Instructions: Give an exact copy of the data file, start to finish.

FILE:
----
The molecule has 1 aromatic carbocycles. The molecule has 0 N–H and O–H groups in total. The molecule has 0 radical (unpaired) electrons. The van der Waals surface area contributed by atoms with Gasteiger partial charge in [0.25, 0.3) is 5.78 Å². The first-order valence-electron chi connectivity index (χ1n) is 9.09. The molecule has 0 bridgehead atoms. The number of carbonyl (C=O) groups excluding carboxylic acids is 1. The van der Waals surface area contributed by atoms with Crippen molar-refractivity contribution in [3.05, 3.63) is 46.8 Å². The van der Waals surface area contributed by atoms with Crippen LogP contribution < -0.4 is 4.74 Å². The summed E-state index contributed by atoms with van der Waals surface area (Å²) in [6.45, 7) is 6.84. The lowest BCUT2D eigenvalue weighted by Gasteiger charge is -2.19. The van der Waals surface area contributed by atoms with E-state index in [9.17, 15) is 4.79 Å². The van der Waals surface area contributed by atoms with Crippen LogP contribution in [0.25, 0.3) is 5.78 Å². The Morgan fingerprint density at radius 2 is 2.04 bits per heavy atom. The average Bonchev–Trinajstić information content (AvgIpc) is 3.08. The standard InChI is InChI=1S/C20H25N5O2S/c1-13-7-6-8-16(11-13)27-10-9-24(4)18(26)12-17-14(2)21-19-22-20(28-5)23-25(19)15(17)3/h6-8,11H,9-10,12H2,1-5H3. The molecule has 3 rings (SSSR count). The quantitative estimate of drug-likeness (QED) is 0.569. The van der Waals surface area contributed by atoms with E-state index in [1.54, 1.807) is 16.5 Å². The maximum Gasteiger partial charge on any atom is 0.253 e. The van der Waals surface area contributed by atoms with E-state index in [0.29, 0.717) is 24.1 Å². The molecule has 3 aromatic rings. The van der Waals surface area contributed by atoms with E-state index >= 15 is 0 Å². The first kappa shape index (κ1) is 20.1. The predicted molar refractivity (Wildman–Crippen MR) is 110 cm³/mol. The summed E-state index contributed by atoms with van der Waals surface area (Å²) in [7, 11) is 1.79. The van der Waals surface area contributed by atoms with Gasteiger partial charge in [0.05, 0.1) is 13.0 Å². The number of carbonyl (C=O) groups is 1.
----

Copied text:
The molecule has 1 aromatic carbocycles. The molecule has 0 N–H and O–H groups in total. The molecule has 0 radical (unpaired) electrons. The van der Waals surface area contributed by atoms with Gasteiger partial charge in [0.25, 0.3) is 5.78 Å². The first-order valence-electron chi connectivity index (χ1n) is 9.09. The molecule has 0 bridgehead atoms. The number of carbonyl (C=O) groups excluding carboxylic acids is 1. The van der Waals surface area contributed by atoms with Crippen molar-refractivity contribution in [3.05, 3.63) is 46.8 Å². The van der Waals surface area contributed by atoms with Crippen LogP contribution < -0.4 is 4.74 Å². The summed E-state index contributed by atoms with van der Waals surface area (Å²) in [6.45, 7) is 6.84. The lowest BCUT2D eigenvalue weighted by Gasteiger charge is -2.19. The van der Waals surface area contributed by atoms with E-state index in [9.17, 15) is 4.79 Å². The van der Waals surface area contributed by atoms with Crippen LogP contribution in [0.25, 0.3) is 5.78 Å². The Morgan fingerprint density at radius 2 is 2.04 bits per heavy atom. The average Bonchev–Trinajstić information content (AvgIpc) is 3.08. The standard InChI is InChI=1S/C20H25N5O2S/c1-13-7-6-8-16(11-13)27-10-9-24(4)18(26)12-17-14(2)21-19-22-20(28-5)23-25(19)15(17)3/h6-8,11H,9-10,12H2,1-5H3. The molecule has 3 rings (SSSR count). The quantitative estimate of drug-likeness (QED) is 0.569. The van der Waals surface area contributed by atoms with E-state index in [1.54, 1.807) is 16.5 Å². The maximum Gasteiger partial charge on any atom is 0.253 e. The van der Waals surface area contributed by atoms with E-state index in [0.29, 0.717) is 24.1 Å². The molecule has 3 aromatic rings. The van der Waals surface area contributed by atoms with E-state index >= 15 is 0 Å². The first kappa shape index (κ1) is 20.1. The predicted molar refractivity (Wildman–Crippen MR) is 110 cm³/mol. The summed E-state index contributed by atoms with van der Waals surface area (Å²) in [7, 11) is 1.79. The van der Waals surface area contributed by atoms with Gasteiger partial charge in [0.05, 0.1) is 13.0 Å². The number of carbonyl (C=O) groups is 1.